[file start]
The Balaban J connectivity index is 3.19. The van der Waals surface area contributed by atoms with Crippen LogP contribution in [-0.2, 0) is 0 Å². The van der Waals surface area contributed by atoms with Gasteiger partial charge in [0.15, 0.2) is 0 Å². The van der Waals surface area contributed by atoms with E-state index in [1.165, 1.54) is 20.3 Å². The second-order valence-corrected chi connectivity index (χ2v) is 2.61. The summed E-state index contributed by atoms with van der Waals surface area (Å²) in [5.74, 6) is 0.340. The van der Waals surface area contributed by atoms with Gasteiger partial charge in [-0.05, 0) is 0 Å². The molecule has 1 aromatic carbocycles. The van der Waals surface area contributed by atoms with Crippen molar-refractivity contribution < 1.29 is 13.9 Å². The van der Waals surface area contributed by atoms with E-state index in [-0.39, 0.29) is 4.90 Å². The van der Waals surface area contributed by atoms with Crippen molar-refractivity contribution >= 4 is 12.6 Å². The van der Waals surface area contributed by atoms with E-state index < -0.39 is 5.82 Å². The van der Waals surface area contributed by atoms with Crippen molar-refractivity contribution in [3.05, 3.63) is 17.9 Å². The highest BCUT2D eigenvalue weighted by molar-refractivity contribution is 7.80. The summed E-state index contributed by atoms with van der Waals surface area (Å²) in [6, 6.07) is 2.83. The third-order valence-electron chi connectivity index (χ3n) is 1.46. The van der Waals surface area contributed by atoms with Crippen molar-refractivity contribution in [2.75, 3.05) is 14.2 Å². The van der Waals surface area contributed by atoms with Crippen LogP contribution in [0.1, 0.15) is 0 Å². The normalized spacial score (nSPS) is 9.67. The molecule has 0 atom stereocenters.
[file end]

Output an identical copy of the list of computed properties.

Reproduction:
The Balaban J connectivity index is 3.19. The van der Waals surface area contributed by atoms with Crippen LogP contribution in [-0.2, 0) is 0 Å². The van der Waals surface area contributed by atoms with Gasteiger partial charge in [0.15, 0.2) is 0 Å². The van der Waals surface area contributed by atoms with E-state index in [1.165, 1.54) is 20.3 Å². The second-order valence-corrected chi connectivity index (χ2v) is 2.61. The summed E-state index contributed by atoms with van der Waals surface area (Å²) in [5.74, 6) is 0.340. The van der Waals surface area contributed by atoms with Gasteiger partial charge in [-0.05, 0) is 0 Å². The molecule has 1 aromatic carbocycles. The van der Waals surface area contributed by atoms with Crippen molar-refractivity contribution < 1.29 is 13.9 Å². The van der Waals surface area contributed by atoms with E-state index in [-0.39, 0.29) is 4.90 Å². The van der Waals surface area contributed by atoms with Crippen molar-refractivity contribution >= 4 is 12.6 Å². The van der Waals surface area contributed by atoms with E-state index < -0.39 is 5.82 Å². The van der Waals surface area contributed by atoms with Crippen molar-refractivity contribution in [3.05, 3.63) is 17.9 Å². The highest BCUT2D eigenvalue weighted by molar-refractivity contribution is 7.80. The summed E-state index contributed by atoms with van der Waals surface area (Å²) in [6, 6.07) is 2.83. The third-order valence-electron chi connectivity index (χ3n) is 1.46. The van der Waals surface area contributed by atoms with Crippen molar-refractivity contribution in [2.75, 3.05) is 14.2 Å². The van der Waals surface area contributed by atoms with Crippen LogP contribution in [0.1, 0.15) is 0 Å². The normalized spacial score (nSPS) is 9.67. The molecule has 0 atom stereocenters.